Pancreatic Cancer Treatment

Pancreatic cancer includes malignant or cancerous tumors originating in the cells of the pancreas. The pancreas is a gland located in the right side of the abdomen near the stomach, liver, spleen, and gallbladder. The gland is about six inches in length and serves two primary functions: to generate enzymes that move into the small intestine to help with the digestion of food, and to produce two important hormones, insulin and glucagon, which work together to maintain the proper levels of sugar in the blood stream.

Men are 30% more likely to develop pancreatic cancer than women
Pancreatic cancer is the fourth most common cause of cancer death in the US
Approximately 25% of all cases involve smoking
Up to 85% of people diagnosed have diabetes or hyperglycemia

What To Know

Individuals who are at a higher risk of developing pancreatic cancer should discuss possible screening methods with their doctors. Some risk factors include:

  • Family history
  • Smoking or tobacco use
  • Obesity
  • Chronic pancreatitis
  • Diabetes
  • Alcoholism


The symptoms of pancreatic cancer are often vague and difficult to identify until the cancer has reached advanced stages. The onset of the certain symptoms often leads to a diagnosis of pancreatic cancer.

  • Headaches
  • Weight loss
  • Pain
  • Digestive problems
  • Changes in bowel movements
  • Blood clots

Diagnosing Pancreatic Cancer

Oncologist speaking with elderly male patient

There are a couple ways that a medical professional can diagnose pancreatic cancer. After an initial screening, or if a patient is experiencing associated symptoms, an endoscopic retrograde cholangiopancreatography (ERCP) can be performed to confirm the diagnosis. ERCP is a procedure used to create images of the digestive tract. During the procedure, doctors insert a thin, lighted tube into the mouth and down through the stomach to produce an image of the surrounding organs and glands.

Another way to reach a pancreatic cancer diagnosis is through magnetic resonance cholangiopancreatography (MRCP). An MRCP is like an MRI, except that is uses specialized software to target the pancreas and bile ducts and create detailed images. X-ray, CT, MR and PET scans are often needed to show the location and extent of the cancer.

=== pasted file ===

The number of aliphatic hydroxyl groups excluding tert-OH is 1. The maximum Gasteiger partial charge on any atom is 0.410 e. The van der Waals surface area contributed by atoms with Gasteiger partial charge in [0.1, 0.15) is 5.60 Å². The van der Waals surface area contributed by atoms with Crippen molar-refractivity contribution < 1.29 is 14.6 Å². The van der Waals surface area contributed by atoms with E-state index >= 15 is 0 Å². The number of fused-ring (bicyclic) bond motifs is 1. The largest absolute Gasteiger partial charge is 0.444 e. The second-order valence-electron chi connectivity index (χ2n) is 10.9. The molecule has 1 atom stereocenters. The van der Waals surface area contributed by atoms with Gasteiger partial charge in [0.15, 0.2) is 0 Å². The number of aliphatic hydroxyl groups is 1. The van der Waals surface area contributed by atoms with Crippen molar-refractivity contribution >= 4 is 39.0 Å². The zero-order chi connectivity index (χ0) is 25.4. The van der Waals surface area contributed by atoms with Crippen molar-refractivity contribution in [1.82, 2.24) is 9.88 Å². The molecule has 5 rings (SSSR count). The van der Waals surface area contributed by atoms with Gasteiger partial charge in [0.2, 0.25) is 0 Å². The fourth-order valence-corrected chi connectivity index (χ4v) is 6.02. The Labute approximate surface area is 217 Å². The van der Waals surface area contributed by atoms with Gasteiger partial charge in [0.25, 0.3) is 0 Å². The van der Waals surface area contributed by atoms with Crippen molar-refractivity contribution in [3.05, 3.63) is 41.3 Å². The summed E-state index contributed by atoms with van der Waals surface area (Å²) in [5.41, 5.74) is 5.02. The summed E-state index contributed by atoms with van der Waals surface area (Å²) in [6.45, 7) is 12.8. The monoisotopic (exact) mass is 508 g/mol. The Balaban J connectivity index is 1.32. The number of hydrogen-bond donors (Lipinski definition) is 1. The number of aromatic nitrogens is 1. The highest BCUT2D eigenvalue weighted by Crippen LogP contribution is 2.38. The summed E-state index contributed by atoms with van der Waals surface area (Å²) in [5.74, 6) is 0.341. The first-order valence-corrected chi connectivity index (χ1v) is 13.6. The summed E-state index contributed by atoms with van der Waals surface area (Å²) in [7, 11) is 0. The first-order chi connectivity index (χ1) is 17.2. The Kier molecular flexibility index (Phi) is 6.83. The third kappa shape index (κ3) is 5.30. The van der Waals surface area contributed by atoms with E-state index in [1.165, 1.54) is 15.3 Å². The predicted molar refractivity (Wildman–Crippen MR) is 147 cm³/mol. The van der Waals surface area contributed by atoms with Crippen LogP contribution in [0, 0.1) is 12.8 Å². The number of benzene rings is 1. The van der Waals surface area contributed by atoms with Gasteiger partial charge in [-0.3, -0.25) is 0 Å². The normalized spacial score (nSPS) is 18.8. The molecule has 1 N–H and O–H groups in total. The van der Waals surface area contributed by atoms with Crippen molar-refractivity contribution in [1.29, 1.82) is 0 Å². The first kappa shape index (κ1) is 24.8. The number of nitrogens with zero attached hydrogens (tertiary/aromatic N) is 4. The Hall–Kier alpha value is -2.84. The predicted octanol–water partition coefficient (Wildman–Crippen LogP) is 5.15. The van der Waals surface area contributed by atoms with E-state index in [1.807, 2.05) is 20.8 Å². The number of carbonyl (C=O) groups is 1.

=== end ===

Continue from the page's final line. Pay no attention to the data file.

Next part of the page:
To confirm a diagnosis, doctors will need to remove a small piece of tissue from a tumor for testing. Often, a biopsy sample can be collected during an ERCP procedure, if one is performed.

Treatment for Pancreatic Cancer

If the patient receives a positive diagnosis, they are quickly entered into a treatment plan. Treatment for pancreatic cancer depends on several factors, including the type of cancer, the size and stage, its location, and your overall health.

Surgery may be possible for pancreatic cancers and offers the best chance for long term control of the cancer. Typically, surgery is only considered if the pancreatic cancer has not spread beyond the pancreas and does not involve any major arteries.

Chemotherapy is often used in combination with radiation therapy, although the doses of radiation given might be lower for patients concurrently taking chemotherapy. Gemcitabine, fluorouracil, and, most recently, albumin-bound paclitaxel have been approved by the FDA in the US for treatment of pancreatic cancer.

Targeted therapy is available for pancreatic cancer. Targeted therapy refers to drugs that target certain aspects of cancer cells, thereby killing the cancer cells while causing little harm to healthy cells.

Radiation Therapy

Radiation therapy, sometimes called radiotherapy, is the careful use of radiation to safely and effectively treat cancer.

  • Charlotte cancer doctors called radiation oncologists use radiation therapy to try to cure cancer, to control cancer growth or to relieve symptoms, such as pain.
  • Radiation therapy works within cancer cells by damaging their ability to multiply. When these cells die, the body naturally eliminates them.
  • Healthy cells are also affected by radiation, but they are able to repair themselves in a way cancer cells cannot.
  • After a diagnosis of pancreatic cancer has been established, it’s important to talk about your treatment options with a radiation oncologist.

Internal Radiation Therapy

External beam radiation therapy involves a series of daily outpatient treatments to accurately deliver radiation to the area at risk. Before beginning treatment, you will be scheduled for a simulation to map out the area being treated. This will involve having X-rays and/or a CT scan. You will also receive tiny tattoo marks on your skin to help the therapists precisely position you for daily treatment. Treatment is given once a day, Monday through Friday, for about six weeks.

Newer technologies like 3-dimensional conformal radiotherapy (3D-CRT) and intensity modulated radiation therapy (IMRT) are being evaluated for use in treating pancreatic cancers. Ask your radiation oncologist for more information on these treatments.

If you live in the Southeast region of the U.S. and are ready to take the next step in your pancreatic treatment, consider SERO. Our team of 30+ board-certified physicians are eager to assist you with your radiation therapy care. Contact us or visit one of our 20 cancer treatment centers in Charlotte, NC and surrounding locations.

Possible Side Effects

Common side effects of radiation therapy for patients with pancreatic cancer include loss of appetite, nausea, diarrhea, and fatigue. Side effects tend to accumulate over the course of treatment and subside within weeks or months of the final treatment.

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